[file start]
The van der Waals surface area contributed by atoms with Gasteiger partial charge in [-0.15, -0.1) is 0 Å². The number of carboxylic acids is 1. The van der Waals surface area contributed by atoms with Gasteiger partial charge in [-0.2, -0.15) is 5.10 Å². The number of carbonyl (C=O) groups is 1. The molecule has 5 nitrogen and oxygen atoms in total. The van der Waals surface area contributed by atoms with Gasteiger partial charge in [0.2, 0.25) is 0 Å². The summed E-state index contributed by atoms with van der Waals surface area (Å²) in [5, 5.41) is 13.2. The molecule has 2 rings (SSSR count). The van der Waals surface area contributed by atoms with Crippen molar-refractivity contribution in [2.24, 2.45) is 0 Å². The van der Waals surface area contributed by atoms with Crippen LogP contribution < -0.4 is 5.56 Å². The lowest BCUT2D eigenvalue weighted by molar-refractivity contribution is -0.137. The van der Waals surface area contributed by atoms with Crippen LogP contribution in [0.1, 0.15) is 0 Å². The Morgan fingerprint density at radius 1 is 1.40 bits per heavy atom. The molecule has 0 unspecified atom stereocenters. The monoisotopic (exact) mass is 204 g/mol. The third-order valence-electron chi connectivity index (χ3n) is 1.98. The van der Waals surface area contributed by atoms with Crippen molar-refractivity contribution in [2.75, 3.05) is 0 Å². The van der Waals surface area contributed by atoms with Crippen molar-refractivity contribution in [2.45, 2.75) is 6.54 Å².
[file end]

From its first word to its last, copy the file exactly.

The van der Waals surface area contributed by atoms with Gasteiger partial charge in [-0.15, -0.1) is 0 Å². The number of carboxylic acids is 1. The van der Waals surface area contributed by atoms with Gasteiger partial charge in [-0.2, -0.15) is 5.10 Å². The number of carbonyl (C=O) groups is 1. The molecule has 5 nitrogen and oxygen atoms in total. The van der Waals surface area contributed by atoms with Gasteiger partial charge in [0.2, 0.25) is 0 Å². The summed E-state index contributed by atoms with van der Waals surface area (Å²) in [5, 5.41) is 13.2. The molecule has 2 rings (SSSR count). The van der Waals surface area contributed by atoms with Crippen molar-refractivity contribution in [2.24, 2.45) is 0 Å². The van der Waals surface area contributed by atoms with Crippen LogP contribution < -0.4 is 5.56 Å². The lowest BCUT2D eigenvalue weighted by molar-refractivity contribution is -0.137. The van der Waals surface area contributed by atoms with Crippen LogP contribution in [0.1, 0.15) is 0 Å². The Morgan fingerprint density at radius 1 is 1.40 bits per heavy atom. The molecule has 0 unspecified atom stereocenters. The monoisotopic (exact) mass is 204 g/mol. The third-order valence-electron chi connectivity index (χ3n) is 1.98. The van der Waals surface area contributed by atoms with Crippen molar-refractivity contribution in [2.75, 3.05) is 0 Å². The van der Waals surface area contributed by atoms with Crippen molar-refractivity contribution in [2.45, 2.75) is 6.54 Å².